• The Wondrous and the Wicked – Page Morgan: “I don’t want to spoil anything about this book, but I’m just going to put this out there: it was one of the best endings to a trilogy I’ve read in a long time…”

Until next week, happy reading!

Alice’s Adventures in Wonderland & Through the Looking Glass – Lewis Carroll

Alice’s Adventures in Wonderland & Through the Looking Glass – Lewis Carroll

24213Weary of her storybook, one “without pictures or conversations,” the young and imaginative Alice follows a hasty hare underground–to come face-to-face with some of the strangest adventures and most fantastic characters in all of literature.
The Ugly Duchess, the Mad Hatter, the weeping Mock Turtle, the diabolical Queen of Hearts, the Cheshire Cat–each more eccentric than the last–could only have come from that master of sublime nonsense, Lewis Carroll.
In penning this brilliant burlesque of children’s literature, Carroll has written a farcical satire of rigid Victorian society, an arresting parody of the fears, anxieties, and complexities of growing up.

There are, of course, many gorgeous editions of Alice in the world (I have the one illustrated by Oleg Lipchenko), but this is the edition I read. Plus this version has the original – classic – illustrations by John Tenniel.

I’ve read Alice once or twice when I was younger, though I was more familiar with the Disney movie (which, oddly enough, I can barely remember now), but it wasn’t until I had to re-read it in my last year of university (for a children’s lit course which I loved for the reading list, but not so much for the professor who stretched Pinocchio out for two weeks instead of the two days we were supposed to discuss it) that I realized how much I loved it.

This is a book that speaks to the nonsensical part of me, the part that prefers to fantasize my way into a story rather than, you know, do actual work.

I find it interesting how a lot of adaptations combine elements from both Alice’s Adventures in Wonderland and Through the Looking Glass. For example, did you know it’s really Humpty Dumpty in Looking Glass who tells Alice about “un-birthdays”? Humpty Dumpty was actually one of my favourite parts of Looking Glass because he’s quite amusing, if a little pompous. The one adaptation I’ve personally seen that remains quite faithful (despite taking some liberties with Alice’s age) is the ballet production.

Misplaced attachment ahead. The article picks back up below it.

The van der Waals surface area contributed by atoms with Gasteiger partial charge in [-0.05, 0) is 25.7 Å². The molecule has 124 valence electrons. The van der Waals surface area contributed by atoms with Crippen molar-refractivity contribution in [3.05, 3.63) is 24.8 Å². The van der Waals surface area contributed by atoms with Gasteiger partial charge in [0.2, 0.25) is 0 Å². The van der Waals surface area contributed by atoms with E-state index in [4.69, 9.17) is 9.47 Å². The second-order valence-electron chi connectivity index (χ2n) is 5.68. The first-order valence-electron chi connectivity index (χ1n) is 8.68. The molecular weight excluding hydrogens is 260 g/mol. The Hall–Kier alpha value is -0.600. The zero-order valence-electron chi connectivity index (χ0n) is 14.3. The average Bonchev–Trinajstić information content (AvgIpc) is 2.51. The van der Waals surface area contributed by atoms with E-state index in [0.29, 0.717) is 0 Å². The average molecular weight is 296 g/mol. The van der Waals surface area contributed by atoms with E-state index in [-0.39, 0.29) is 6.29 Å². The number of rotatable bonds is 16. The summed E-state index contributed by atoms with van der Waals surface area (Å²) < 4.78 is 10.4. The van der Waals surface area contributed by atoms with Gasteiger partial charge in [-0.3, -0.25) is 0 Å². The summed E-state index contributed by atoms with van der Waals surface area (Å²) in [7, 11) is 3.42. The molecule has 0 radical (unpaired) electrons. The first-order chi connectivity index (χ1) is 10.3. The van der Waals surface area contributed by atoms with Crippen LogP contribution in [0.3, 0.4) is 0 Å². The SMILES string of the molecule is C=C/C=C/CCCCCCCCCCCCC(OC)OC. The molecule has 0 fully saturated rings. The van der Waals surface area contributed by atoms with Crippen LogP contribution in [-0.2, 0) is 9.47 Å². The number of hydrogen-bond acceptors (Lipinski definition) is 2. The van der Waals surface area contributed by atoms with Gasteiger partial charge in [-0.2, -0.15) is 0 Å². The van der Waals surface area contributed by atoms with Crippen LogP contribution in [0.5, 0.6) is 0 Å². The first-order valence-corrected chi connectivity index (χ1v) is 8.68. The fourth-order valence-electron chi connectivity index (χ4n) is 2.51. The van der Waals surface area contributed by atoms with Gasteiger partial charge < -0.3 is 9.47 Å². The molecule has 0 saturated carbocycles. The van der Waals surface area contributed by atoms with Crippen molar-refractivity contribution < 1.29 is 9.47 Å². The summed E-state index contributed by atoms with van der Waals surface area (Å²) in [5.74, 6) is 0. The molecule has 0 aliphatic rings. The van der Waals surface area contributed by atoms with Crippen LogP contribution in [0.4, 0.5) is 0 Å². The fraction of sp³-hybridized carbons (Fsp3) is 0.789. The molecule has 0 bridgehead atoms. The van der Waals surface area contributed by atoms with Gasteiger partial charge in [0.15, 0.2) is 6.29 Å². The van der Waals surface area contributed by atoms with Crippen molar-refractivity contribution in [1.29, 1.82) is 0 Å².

My least favourite part of Looking Glass, however, is the chapter with the Knight. I can’t even remember if it was a White Knight or a Red Knight, but either way, it was pretty tedious and felt like it lasted longer than necessary.

Wonderland, on the other hand, didn’t really have a “low” moment for me. Maybe it’s because it’s the more familiar story, but it moved quickly and, of course, introduced a lot of the iconic characters: the Mad Hatter and March Hare (and the Dormouse); the Cheshire Cat (with one of my favourite lines: “We’re all mad here”); the Queen, King, and Knave of Hearts, etc.

cheshire cat

I don’t really know what else to say about this book. This is one of those classic pieces of children’s literature that I genuinely love, that I think everyone should read – whether or not you end up enjoying it – if only because it’s a celebration of the power of one’s imagination. It’s quite funny and (obviously) whimsical, but maybe it’s more relatable more if you were an imaginative child (and continue to be an imaginative adult).